If you’re wondering how to file for joint custody in Ohio, you’re not alone since there are several options for deciding custody of your child. Before you file a parental rights and responsibilities case with the Court, consider your options:
- Try to work out an agreement with the other parent outside of court, and ask a judicial officer to sign an order incorporating the terms of your agreement.
- Engage in an alternative dispute resolution method, such as mediation, negotiation, collaborative law or parent coordination.
- Traditional court litigation initiated with the filing of a Complaint.
What is Joint Custody?
In Ohio, shared parenting (sometimes called joint custody) is when both parents have the legal status of being a residential parent and are able to both make decisions for the child. To obtain joint custody in the event of a divorce or separation, parents must present a shared parenting plan to the court that the court must approve.
Before you file for joint custody in Ohio, both parents should know that they will jointly share some or all of the aspects associated with the physical and legal care of their child (ie decision making). It doesn’t necessarily mean an equal division of parenting time with the children, child support, or other important issues. It simply means both parents will have decision making rights for their child.
Alternatively, sole custody is when only one parent is the residential parent and the other parent is awarded parenting time but doesn’t have the legal status of a residential parent and has NO decision making rights.
4 Steps to File for Joint Custody in Ohio
Since all situations are unique, it’s in your best interest to meet with a trusted child custody attorney to learn more about joint custody in Ohio and discuss what’s in your child’s best interest.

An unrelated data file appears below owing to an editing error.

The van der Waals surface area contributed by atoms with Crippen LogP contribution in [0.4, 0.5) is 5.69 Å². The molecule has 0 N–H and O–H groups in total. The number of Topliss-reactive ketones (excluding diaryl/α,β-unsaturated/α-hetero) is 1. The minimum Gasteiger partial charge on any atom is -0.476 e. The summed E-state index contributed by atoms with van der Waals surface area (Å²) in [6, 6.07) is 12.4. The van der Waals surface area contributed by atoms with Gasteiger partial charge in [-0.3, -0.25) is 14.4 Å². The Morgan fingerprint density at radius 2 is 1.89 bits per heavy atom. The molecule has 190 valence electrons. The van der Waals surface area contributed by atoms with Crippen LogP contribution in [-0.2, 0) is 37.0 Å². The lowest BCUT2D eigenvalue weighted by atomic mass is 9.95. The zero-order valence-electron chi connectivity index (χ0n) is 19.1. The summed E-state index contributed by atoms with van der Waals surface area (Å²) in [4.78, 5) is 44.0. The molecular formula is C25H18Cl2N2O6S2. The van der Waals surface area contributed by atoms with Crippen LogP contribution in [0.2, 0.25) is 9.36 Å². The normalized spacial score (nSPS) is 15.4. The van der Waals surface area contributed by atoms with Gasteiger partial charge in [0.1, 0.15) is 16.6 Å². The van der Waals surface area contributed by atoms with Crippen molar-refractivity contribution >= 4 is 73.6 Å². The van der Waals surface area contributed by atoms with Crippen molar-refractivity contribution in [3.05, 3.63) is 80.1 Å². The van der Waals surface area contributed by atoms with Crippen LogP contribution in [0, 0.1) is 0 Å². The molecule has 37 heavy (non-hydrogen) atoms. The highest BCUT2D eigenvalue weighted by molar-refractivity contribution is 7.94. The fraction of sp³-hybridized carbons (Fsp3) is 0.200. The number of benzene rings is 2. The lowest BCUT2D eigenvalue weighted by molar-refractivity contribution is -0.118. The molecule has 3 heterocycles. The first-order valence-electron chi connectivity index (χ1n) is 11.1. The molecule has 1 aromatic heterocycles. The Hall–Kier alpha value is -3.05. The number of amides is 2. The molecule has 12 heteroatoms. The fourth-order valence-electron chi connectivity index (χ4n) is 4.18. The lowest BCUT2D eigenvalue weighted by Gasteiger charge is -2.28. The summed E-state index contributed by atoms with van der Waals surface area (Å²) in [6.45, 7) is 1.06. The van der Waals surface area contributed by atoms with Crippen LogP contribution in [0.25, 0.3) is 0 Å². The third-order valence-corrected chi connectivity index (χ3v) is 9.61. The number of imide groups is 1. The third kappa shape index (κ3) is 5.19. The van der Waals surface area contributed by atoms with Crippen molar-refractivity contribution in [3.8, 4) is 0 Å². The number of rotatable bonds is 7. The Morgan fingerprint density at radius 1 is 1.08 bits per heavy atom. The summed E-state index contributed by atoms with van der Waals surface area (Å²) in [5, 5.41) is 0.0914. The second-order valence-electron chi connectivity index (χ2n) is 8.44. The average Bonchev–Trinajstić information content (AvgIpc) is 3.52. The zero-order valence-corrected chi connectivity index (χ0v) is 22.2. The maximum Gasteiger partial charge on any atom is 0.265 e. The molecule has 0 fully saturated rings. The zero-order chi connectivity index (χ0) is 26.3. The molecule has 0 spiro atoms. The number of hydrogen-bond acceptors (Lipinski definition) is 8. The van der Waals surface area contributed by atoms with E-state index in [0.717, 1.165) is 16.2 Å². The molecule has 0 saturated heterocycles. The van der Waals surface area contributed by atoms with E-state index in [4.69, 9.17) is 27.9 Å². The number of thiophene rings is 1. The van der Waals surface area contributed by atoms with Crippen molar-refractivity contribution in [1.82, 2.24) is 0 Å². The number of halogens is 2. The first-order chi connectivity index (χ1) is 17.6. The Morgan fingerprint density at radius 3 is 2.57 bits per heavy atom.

Ohio courts will only award shared parenting after analyzing several factors. Courts will look at how well the parents cooperate and each parent’s willingness to encourage their child to maintain strong relationships with both parents.
Below are the basic steps to file for shared parenting in Ohio:
- One parent must file a Complaint requesting the court enter a shared parenting decree.
- Both parents must meet and agree on the terms of a shared parenting plan, preferably with the support of a qualified family law attorney.
- One parent must present the shared parenting plan in court for approval. Unless both parties waive this agreement, the plan must be filed 30 days prior to the hearing date.
- Courts will consider all relevant factors and come to a decision about whether or not shared parenting is in the best interest of the child. These factors include:
- The ability of the parents to cooperate and make joint decisions
- The willingness of the parents to share love, affection, and contact between the child and the other parent
- Any history or potential for child abuse, spousal abuse, or any form of domestic violence
- The geographic proximity of the child’s parents as it relates to caring for the child
- The recommendation of the guardian ad litem of the child if one exists
If the courts grant shared parenting, both parents will then go through the process of determining who is the residential parent for school, child support and parenting time.
Seeking shared parenting in Ohio requires some upfront legwork. Still, with the help of a Ohio Bar Association Certified Family Law Specialist, you can determine what’s in your child’s best interest and work toward a positive resolution.
Get in Touch with a Joint Custody/Shared Parenting Attorney in Ohio
Acquiring joint custody doesn’t have to be a burden. By working with a qualified and trusted attorney, you can have the support you need to navigate the process and work towards a positive resolution for your child. Contact the Law Offices of Kenneth R. Kline LLC for a risk-free consultation in Columbus, Ohio. We offer consultations in person, over the telephone and/or via Zoom.